SteelChair wrote:
One wonders why pilots are so opposed to the idea? What are they hiding?


Nothing is being hidden, its already being monitored. That has been stated multiple times over.

SteelChair wrote:
And lest anyone think that pilots and their unions are looking out for the best interests of the industry, they were wrong on removal of the flight engineer, and they were wrong on ETOPS.


Give us a break, pilots didn't advocate for that, the people who advocate for that are the same sort of people who use flight data analysis to stifle pilots careers today. If you knew anything about my posting history, I have always been a very strong advocate of quads. Numerous times I have told on here by bean counter/MBA types that quads are less safe than twins because they have more chance of an engine failure. Fact is engine failures happen so rarely that there is no tangible difference.

SteelChair wrote:
Now corporate operators can block their callsigns.


I dont have a problem with private aircraft having the ability to block their movements, likewise I don't have a problem with private vehicles not being tracked despite the fact they are involved in the majority of road deaths, crashes, and crime.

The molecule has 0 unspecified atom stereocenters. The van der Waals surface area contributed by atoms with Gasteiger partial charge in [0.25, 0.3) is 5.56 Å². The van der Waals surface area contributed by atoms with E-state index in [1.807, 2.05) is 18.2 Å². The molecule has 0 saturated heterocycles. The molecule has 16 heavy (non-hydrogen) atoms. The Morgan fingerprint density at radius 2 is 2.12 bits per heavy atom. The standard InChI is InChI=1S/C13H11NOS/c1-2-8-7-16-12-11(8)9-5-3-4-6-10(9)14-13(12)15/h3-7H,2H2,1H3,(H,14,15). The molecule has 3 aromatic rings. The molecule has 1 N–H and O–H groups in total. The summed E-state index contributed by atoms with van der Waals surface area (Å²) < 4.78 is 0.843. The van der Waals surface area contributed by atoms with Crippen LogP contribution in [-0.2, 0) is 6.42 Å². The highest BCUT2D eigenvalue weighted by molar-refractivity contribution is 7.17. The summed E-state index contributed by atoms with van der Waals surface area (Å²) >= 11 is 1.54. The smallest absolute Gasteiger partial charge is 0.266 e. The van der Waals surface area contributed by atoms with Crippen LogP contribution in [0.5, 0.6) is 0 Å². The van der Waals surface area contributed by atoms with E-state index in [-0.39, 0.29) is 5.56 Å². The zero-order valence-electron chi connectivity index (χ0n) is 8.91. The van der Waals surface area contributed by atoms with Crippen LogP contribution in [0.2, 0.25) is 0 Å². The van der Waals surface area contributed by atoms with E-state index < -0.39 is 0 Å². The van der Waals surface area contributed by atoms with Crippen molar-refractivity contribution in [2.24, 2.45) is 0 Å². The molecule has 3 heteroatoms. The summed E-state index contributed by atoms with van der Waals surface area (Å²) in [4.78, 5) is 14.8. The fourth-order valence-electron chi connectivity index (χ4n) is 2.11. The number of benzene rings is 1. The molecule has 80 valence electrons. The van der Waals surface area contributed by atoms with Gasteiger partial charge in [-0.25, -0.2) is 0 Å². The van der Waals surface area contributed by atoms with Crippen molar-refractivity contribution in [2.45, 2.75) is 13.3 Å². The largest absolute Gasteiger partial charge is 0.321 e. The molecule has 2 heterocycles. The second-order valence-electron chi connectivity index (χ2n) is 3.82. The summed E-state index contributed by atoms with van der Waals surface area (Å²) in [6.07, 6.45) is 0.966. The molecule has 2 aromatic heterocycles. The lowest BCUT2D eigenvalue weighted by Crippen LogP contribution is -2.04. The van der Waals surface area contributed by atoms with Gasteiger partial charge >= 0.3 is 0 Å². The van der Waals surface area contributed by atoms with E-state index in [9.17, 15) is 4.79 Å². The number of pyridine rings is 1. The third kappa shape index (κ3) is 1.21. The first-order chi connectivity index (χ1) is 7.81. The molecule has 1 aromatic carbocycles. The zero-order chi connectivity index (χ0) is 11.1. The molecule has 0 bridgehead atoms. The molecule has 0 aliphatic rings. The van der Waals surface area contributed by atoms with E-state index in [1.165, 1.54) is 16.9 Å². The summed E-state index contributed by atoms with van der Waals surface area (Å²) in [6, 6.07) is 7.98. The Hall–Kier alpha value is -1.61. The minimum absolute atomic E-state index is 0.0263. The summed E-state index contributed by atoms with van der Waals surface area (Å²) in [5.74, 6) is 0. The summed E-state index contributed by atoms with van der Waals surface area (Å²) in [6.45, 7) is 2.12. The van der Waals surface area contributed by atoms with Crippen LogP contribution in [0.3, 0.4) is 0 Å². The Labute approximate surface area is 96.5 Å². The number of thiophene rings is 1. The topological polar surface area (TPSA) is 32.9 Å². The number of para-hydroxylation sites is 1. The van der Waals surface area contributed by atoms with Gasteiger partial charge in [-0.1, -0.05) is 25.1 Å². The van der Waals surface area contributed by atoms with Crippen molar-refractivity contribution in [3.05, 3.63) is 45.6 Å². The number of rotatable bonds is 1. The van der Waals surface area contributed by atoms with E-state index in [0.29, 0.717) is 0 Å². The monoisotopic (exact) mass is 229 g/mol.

SteelChair wrote:
It so seems ironic that this issue is coming up just as the first seeds of the end of the pilot profession come to fruition (I'm referring to UAVs).


You are kidding, myself and my children will have long passed before airliners become pilotless. Ill probably have passed before driverless cars are even on the road.
 
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zeke
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Re: NTSB Renews Calls for Cockpit Video Recorders

Tue Apr 20, 2021 6:03 am

LTEN11 wrote:
Can anybody tell me if simulator sessions are currently recorded and if they are, what sort of system is used ? ie : single camera, multiple cameras and their locations ?


We used to use a single camera on the ceiling, basically above they instructor station. It was a low resolution black and white camera, and stored on a betamax tape. A single tape would not be long enough to store a normal simulator session. Stopped using them years ago as they were useless.
 
Gremlinzzzz
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Re: NTSB Renews Calls for Cockpit Video Recorders

Tue Apr 20, 2021 7:15 am

zeke wrote:
oldJoe wrote:
zeke in well respect to you !
"A video does not show why something happened, it records what happened, same as a FDR. "
Flight 4U 9525 could have spend much less $$$ if there was a camera on board, does it ?


A camera in that Germanwings aircraft would likely have not shown much at all, with the seat blocking view of the sidestick. We knew very soon after the even what happened, it took the investigation some time to do get the background on the FOs medical history. A camera cannot see into someone's mind.

oldJoe wrote: